Three well-known climbers presumed dead in Banff avalanche

One American and two Austrians disappeared while attempting to climb the east face of Howse Peak

Three renowned mountain climbers are presumed dead after a large avalanche in Alberta’s Banff National Park.

Outdoor apparel company The North Face confirmed Thursday that American Jess Roskelley and Austrians David Lama and Hansjorg Auer disappeared while attempting to climb the east face of Howse Peak on the Icefields Parkway. They were reported overdue on Wednesday.

READ ALSO: Avalanche victim identified as Alberta man in his 20s

The North Face said the three professional climbers are members of its Global Athlete Team.

“They are missing, and local search and rescue has assumed the worst,” The North Face said in a statement. “We are doing everything we can to support their families, friends and the climbing community during this difficult time.”

Parks Canada’s mountain safety team responded by helicopter early Wednesday.

“We did see signs of multiple avalanches and debris containing climbing equipment along with strong evidence that the climbing party was deceased,” Stephen Holeczi, a visitor safety specialist, said Thursday.

He said the team suspects it was a Size 3 avalanche, which typically run up to 1,000 metres. That’s big enough to bury a car or destroy a small building. Recovery efforts are on hold because of a continued risk of avalanches in the area.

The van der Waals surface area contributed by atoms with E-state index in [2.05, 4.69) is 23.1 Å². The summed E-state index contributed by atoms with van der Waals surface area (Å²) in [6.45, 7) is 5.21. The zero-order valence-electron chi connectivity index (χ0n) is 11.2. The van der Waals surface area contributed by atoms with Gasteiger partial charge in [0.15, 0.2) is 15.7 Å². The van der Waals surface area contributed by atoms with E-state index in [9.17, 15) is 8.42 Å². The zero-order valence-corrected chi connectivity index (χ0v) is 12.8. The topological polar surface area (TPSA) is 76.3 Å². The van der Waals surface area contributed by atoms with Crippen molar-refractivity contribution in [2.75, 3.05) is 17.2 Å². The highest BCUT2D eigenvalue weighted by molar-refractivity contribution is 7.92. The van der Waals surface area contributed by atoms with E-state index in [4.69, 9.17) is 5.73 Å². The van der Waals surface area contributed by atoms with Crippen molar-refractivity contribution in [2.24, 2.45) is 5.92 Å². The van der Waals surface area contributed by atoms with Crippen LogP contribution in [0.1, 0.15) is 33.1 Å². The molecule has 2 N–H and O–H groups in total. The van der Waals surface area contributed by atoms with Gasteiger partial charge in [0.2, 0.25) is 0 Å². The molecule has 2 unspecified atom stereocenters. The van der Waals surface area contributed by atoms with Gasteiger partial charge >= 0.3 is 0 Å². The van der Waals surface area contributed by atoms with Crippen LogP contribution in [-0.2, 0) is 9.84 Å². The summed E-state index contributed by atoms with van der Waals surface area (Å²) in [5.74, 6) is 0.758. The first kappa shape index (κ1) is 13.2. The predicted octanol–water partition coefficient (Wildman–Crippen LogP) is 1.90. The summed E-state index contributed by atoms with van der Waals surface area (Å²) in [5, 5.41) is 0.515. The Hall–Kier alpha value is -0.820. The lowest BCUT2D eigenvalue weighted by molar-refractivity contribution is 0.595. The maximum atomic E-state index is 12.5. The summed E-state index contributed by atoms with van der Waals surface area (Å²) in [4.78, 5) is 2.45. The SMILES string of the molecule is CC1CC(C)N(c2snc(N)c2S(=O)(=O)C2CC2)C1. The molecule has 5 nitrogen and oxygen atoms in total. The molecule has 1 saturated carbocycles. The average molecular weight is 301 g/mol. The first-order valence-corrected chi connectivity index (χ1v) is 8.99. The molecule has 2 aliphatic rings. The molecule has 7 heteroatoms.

The east face of Howse Peak is remote and Parks Canada said its mixed rock and ice routes make it an exceptionally difficult climb.

Barry Blanchard, a mountain guide in nearby Canmore, said he talked to Roskelley when the three climbers arrived in the area about a week ago. He gave them some suggestions on routes, including some in the Howse Peak area.

Blanchard called the area a breathtaking mountainscape with a steep alpine wall — including many hazards — that’s popular only with expert climbers.

“There’s definitely avalanche-prone slopes and cornices and snow mushrooms that are a form of avalanche that can be deadly,” he said.

He said the three men are considered among the top one per cent of alpinists in the world.

“If you want to equate it to racing, they are Formula 1 drivers,” Blanchard said.

Ash Routen, an outdoor adventure writer based in England, said their deaths would be a heavy loss for the sport.

“It’s always a shock when any climber dies, particularly those that are very well publicized, but perhaps people might be a little more shocked that it wasn’t an 8,000-metre peak with a high death rate in the Himalayas,” said Routen, who has been closely following the careers of Lama and Auer.

“Inherently all mountains carry risk. … You can just be in the wrong place at the wrong time.”

Routen said the 28-year-old Lama, who is the son of a Nepali mountain guide and a nurse from Austria, was only five when Everest mountaineer Peter Habeler discovered his talents and took him under his wing.

Lama became the youngest person to win an International Federation of Sport Climbing World Cup in both lead climbing and bouldering. He shifted his focus to free climbing in 2011.